Missense mutation in flavin-containing mono-oxygenase 3 gene, FMO3, underlies fish-odour syndrome

@article{Dolphin1997MissenseMI,
  title={Missense mutation in flavin-containing mono-oxygenase 3 gene, FMO3, underlies fish-odour syndrome},
  author={Colin T. Dolphin and Azara Janmohamed and Robert L. Smith and Elizabeth A. Shephard and lan R Phillips},
  journal={Nature Genetics},
  year={1997},
  volume={17},
  pages={491-494}
}
Individuals with primary trimethylaminuria exhibit a body odour reminiscent of rotting fish, due to excessive excretion of trimethylamine (TMA; refs 1–3). The disorder, colloquially known as fish-odour syndrome, is inherited recessively as a defect in hepatic N-oxidation of dietary-derived TMA4–6 and cannot be considered benign, as sufferers may display a variety of psychosocial reactions, ranging from social isolation to clinical depression and attempted suicide6. TMA oxidation is catalyzed by… 
Sequence variations in the flavin‐containing mono‐oxygenase 3 gene (FMO3) in fish odour syndrome
TLDR
The mutation Pro153→Leu153 appears to be a recurrent cause of this distressing metabolic disorder, and two further missense mutations were identified on the other FMO3 allele.
Compound heterozygosity for missense mutations in the flavin-containing monooxygenase 3 (FM03) gene in patients with fish-odour syndrome.
TLDR
Functional characterization of the S61, 1434 and W492 variants, via baculovirus-mediated expression in insect cells, confirmed that all three mutations either abolished, or severely attenuated, the capacity of the enzyme to catalyse TMA N-oxidation.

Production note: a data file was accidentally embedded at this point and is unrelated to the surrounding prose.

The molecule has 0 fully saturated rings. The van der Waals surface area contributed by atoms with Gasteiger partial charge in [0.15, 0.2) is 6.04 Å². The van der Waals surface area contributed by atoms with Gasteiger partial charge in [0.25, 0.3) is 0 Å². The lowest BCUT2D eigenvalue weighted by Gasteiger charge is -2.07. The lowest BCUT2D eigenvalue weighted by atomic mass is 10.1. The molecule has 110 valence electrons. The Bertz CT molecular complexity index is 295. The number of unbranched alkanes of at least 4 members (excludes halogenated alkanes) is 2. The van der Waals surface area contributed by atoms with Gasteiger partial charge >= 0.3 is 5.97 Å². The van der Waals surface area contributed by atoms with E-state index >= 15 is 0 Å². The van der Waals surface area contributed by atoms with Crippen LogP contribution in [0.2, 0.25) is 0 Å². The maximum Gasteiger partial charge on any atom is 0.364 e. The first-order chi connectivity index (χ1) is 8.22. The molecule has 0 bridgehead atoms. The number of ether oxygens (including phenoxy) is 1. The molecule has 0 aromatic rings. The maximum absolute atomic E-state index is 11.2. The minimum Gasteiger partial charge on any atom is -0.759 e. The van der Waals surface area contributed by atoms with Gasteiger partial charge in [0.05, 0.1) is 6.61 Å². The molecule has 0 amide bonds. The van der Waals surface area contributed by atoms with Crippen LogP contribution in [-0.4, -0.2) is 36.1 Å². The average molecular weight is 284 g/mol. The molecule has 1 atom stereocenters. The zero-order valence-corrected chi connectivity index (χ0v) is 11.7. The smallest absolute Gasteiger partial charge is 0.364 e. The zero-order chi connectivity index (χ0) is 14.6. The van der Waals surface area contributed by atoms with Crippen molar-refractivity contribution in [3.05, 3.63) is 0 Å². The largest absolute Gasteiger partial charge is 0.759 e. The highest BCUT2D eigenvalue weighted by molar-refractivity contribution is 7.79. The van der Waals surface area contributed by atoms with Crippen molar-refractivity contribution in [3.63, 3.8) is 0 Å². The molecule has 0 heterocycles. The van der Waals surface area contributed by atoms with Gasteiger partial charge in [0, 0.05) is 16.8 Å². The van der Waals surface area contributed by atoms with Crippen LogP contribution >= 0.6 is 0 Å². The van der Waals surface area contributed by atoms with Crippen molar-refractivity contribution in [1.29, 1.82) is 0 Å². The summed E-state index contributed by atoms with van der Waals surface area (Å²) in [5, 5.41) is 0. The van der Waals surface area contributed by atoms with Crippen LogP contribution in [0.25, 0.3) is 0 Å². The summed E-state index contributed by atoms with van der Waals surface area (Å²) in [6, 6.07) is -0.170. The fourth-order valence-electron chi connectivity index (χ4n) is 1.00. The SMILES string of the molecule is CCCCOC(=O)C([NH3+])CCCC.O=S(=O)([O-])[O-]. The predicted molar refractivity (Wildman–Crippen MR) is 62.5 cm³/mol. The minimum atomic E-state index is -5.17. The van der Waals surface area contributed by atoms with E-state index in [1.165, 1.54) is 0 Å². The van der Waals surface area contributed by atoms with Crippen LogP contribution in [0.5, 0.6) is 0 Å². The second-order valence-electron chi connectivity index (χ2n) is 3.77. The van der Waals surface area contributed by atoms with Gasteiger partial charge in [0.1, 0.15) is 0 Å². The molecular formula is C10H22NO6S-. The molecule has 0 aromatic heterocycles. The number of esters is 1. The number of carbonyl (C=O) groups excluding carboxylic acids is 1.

Trimethylaminuria and a human FMO3 mutation database
TLDR
A human FMO3 mutation database was created using MuStar, a locus‐specific database system for maintaining data about allelic variants and distributing these via the World Wide Web, and is accessible on the World wide Web via the URL http://human‐fmo3.ucl.ac.uk/Human_FMO3.
Mutations of the flavin-containing monooxygenase gene (FMO3) cause trimethylaminuria, a defect in detoxication.
TLDR
It is shown that mutations in the human flavin-containing monooxygenase isoform 3 gene ( FMO3) impair N -oxygenation of xenobiotics and are responsible for the trimethylaminuria phenotype.
Deleterious mutations in the flavin-containing monooxygenase 3 (FMO3) gene causing trimethylaminuria
TLDR
Both alleles of the FMO3 gene for individual 2 were affected by mutations abolishing the catalytic activity of the enzyme, explaining the severe TMAU condition.
A novel mutation in the flavin-containing monooxygenase 3 gene, FM03, that causes fish-odour syndrome: activity of the mutant enzyme assessed by proton NMR spectroscopy.
TLDR
A novel causative mutation for primary trimethylaminuria is reported, identified in a young girl diagnosed by proton nuclear magnetic resonance (NMR) spectroscopy of her urine, and represents the genetic basis of the disorder in this individual.
Trimethylaminuria is caused by mutations of the FMO3 gene in a North American cohort.
TLDR